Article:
How the Post-Brexit U.S.-U.K. Trade Deal Lost Momentum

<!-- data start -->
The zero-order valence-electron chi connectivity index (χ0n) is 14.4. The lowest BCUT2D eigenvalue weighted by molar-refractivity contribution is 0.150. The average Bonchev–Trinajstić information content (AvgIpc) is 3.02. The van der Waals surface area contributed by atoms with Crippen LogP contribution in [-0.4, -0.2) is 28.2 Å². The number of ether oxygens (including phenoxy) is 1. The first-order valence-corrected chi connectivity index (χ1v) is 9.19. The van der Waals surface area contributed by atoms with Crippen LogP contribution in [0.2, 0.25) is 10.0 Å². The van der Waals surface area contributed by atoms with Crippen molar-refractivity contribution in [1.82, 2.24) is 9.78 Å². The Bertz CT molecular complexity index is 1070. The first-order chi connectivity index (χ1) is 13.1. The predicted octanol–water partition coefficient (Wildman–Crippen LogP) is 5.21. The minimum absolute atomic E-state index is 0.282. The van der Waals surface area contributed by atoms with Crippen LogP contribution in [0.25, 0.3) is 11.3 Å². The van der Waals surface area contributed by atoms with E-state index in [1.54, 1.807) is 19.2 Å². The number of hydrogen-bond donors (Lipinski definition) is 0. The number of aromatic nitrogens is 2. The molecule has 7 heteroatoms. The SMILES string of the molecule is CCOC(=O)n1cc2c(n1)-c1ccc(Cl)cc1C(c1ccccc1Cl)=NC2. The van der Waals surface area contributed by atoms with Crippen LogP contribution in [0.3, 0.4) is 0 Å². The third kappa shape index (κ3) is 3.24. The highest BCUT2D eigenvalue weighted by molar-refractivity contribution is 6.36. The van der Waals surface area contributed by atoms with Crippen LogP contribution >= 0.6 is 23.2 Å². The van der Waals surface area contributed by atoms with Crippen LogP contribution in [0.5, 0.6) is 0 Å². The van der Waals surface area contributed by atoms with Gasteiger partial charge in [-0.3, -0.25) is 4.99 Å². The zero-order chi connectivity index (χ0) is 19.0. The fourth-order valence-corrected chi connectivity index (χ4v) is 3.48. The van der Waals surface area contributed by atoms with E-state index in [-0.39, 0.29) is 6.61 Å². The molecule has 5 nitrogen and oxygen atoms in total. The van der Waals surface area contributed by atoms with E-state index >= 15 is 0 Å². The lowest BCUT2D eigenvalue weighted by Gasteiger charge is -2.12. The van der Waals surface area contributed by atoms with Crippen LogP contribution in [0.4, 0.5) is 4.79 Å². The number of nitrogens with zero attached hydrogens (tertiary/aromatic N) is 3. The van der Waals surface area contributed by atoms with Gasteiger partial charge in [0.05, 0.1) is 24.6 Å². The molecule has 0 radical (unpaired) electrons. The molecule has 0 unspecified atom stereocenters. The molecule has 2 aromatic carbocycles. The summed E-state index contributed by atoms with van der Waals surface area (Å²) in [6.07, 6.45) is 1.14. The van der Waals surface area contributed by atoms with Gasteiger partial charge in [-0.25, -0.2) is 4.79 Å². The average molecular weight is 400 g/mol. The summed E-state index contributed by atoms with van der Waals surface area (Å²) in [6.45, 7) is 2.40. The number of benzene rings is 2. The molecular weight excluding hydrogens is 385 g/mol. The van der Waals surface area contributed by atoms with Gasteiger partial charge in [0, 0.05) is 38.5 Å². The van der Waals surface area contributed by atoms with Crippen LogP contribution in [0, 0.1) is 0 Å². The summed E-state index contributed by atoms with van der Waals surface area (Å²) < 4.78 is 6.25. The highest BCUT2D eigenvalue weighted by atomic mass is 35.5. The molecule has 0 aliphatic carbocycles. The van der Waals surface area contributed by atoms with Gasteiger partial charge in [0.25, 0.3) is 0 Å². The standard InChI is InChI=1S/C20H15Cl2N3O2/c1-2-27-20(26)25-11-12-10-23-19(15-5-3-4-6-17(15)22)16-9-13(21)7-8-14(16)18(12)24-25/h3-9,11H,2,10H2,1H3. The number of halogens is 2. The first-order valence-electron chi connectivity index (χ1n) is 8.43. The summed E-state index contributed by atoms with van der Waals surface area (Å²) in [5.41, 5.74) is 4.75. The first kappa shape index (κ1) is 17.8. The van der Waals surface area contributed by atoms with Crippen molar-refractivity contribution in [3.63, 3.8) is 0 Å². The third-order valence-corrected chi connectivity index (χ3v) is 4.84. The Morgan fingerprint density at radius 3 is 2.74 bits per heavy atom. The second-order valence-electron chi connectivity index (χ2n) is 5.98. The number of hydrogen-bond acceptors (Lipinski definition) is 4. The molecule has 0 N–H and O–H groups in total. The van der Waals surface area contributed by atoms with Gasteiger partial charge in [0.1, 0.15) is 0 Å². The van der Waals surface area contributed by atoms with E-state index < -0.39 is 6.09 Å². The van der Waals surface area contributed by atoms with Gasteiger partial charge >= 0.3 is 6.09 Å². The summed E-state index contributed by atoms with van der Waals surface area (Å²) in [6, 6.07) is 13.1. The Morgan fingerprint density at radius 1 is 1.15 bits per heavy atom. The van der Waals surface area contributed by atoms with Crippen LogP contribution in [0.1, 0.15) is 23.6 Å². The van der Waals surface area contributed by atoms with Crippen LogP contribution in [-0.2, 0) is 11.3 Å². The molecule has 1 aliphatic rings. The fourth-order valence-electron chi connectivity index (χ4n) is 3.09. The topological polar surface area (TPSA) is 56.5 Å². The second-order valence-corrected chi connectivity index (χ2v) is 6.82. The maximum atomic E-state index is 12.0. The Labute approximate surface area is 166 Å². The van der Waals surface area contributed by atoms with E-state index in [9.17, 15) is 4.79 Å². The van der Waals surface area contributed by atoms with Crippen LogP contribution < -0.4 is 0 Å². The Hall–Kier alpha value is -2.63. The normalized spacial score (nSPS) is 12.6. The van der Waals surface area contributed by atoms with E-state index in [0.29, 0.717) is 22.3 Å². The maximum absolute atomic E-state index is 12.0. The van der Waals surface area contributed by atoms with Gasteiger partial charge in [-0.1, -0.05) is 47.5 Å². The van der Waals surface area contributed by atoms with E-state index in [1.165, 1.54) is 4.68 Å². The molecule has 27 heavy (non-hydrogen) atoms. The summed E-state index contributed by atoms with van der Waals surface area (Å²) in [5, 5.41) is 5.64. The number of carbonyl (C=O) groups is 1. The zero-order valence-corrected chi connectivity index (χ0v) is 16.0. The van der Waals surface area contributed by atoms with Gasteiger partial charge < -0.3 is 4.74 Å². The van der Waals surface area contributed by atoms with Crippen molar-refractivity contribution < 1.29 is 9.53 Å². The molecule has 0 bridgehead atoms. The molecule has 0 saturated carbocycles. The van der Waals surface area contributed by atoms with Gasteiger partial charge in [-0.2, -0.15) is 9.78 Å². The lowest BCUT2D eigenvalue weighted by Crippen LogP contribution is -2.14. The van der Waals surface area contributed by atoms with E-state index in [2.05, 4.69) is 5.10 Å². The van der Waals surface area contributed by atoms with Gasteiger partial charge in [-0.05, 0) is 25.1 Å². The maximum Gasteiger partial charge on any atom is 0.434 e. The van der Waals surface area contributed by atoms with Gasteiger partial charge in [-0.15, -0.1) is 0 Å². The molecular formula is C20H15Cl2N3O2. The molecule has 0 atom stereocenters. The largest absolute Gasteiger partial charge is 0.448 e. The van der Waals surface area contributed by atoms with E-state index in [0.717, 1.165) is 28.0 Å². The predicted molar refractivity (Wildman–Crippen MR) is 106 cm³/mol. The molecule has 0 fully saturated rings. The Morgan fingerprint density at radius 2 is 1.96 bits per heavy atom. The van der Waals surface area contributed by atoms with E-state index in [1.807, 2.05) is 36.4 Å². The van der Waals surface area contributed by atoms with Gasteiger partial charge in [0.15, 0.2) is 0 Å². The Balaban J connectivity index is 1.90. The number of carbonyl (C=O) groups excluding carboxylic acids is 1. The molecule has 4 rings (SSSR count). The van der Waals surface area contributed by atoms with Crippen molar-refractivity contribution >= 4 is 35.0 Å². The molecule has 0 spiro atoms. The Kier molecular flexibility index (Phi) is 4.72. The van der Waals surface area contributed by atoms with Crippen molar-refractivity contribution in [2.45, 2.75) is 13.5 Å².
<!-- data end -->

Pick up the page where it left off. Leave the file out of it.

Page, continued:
One premise of Brexit was that the U.K. could make better trade deals for itself if no longer bound by the EU’s. “We hear that we’re first in line to do a great free trade deal with the United States,” Johnson told reporters in January 2017, visiting the U.S. as Donald Trump was preparing to take office. (Johnson at the time was U.K. foreign secretary.) One of the U.S. Republican senators he met with, Bob Corker, echoed that idea, saying a U.S.-U.K. deal would “be our priority.” Trump was an early supporter of Brexit and, as president, promised a “fantastic and big” trade deal with Johnson. For Trump, this was an early opportunity to repudiate his predecessor, Barack Obama, who had warned ahead of Britain’s 2016 Brexit referendum that the U.K. would be at the “back of the queue” for a trade deal if it decided to leave the EU.


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